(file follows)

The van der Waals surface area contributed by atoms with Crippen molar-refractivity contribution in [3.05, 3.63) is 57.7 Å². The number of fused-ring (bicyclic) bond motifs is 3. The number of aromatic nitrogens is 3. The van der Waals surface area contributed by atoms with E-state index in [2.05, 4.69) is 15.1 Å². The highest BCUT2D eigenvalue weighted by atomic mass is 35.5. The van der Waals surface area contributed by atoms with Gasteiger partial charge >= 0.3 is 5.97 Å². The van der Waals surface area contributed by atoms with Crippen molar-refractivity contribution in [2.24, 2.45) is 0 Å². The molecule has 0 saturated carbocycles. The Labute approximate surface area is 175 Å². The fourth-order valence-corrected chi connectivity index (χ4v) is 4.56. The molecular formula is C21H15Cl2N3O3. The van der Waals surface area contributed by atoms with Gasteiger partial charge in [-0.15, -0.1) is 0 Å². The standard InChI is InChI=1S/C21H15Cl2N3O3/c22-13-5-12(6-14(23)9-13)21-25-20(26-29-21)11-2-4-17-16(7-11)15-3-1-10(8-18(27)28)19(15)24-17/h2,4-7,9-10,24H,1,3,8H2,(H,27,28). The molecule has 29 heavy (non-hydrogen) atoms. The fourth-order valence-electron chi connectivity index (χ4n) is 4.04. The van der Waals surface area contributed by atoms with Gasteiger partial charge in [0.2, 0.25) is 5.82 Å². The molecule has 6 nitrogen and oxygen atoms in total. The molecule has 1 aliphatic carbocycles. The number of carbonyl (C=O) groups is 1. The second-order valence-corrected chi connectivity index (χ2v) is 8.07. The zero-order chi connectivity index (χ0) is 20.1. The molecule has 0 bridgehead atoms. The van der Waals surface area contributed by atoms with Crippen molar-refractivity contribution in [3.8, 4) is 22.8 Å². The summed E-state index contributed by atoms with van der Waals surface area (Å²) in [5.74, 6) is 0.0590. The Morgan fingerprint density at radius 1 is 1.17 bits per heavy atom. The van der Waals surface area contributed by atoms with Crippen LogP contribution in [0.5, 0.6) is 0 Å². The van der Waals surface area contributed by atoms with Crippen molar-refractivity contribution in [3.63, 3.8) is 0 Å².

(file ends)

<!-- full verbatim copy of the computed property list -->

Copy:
The van der Waals surface area contributed by atoms with Crippen molar-refractivity contribution in [3.05, 3.63) is 57.7 Å². The number of fused-ring (bicyclic) bond motifs is 3. The number of aromatic nitrogens is 3. The van der Waals surface area contributed by atoms with E-state index in [2.05, 4.69) is 15.1 Å². The highest BCUT2D eigenvalue weighted by atomic mass is 35.5. The van der Waals surface area contributed by atoms with Gasteiger partial charge >= 0.3 is 5.97 Å². The van der Waals surface area contributed by atoms with Crippen molar-refractivity contribution in [2.24, 2.45) is 0 Å². The molecule has 0 saturated carbocycles. The Labute approximate surface area is 175 Å². The fourth-order valence-corrected chi connectivity index (χ4v) is 4.56. The molecular formula is C21H15Cl2N3O3. The van der Waals surface area contributed by atoms with Gasteiger partial charge in [-0.15, -0.1) is 0 Å². The standard InChI is InChI=1S/C21H15Cl2N3O3/c22-13-5-12(6-14(23)9-13)21-25-20(26-29-21)11-2-4-17-16(7-11)15-3-1-10(8-18(27)28)19(15)24-17/h2,4-7,9-10,24H,1,3,8H2,(H,27,28). The molecule has 29 heavy (non-hydrogen) atoms. The fourth-order valence-electron chi connectivity index (χ4n) is 4.04. The van der Waals surface area contributed by atoms with Gasteiger partial charge in [0.2, 0.25) is 5.82 Å². The molecule has 6 nitrogen and oxygen atoms in total. The molecule has 1 aliphatic carbocycles. The number of carbonyl (C=O) groups is 1. The second-order valence-corrected chi connectivity index (χ2v) is 8.07. The zero-order chi connectivity index (χ0) is 20.1. The molecule has 0 bridgehead atoms. The van der Waals surface area contributed by atoms with Crippen molar-refractivity contribution in [3.8, 4) is 22.8 Å². The summed E-state index contributed by atoms with van der Waals surface area (Å²) in [5.74, 6) is 0.0590. The Morgan fingerprint density at radius 1 is 1.17 bits per heavy atom. The van der Waals surface area contributed by atoms with Crippen LogP contribution in [0.5, 0.6) is 0 Å². The van der Waals surface area contributed by atoms with Crippen molar-refractivity contribution in [3.63, 3.8) is 0 Å².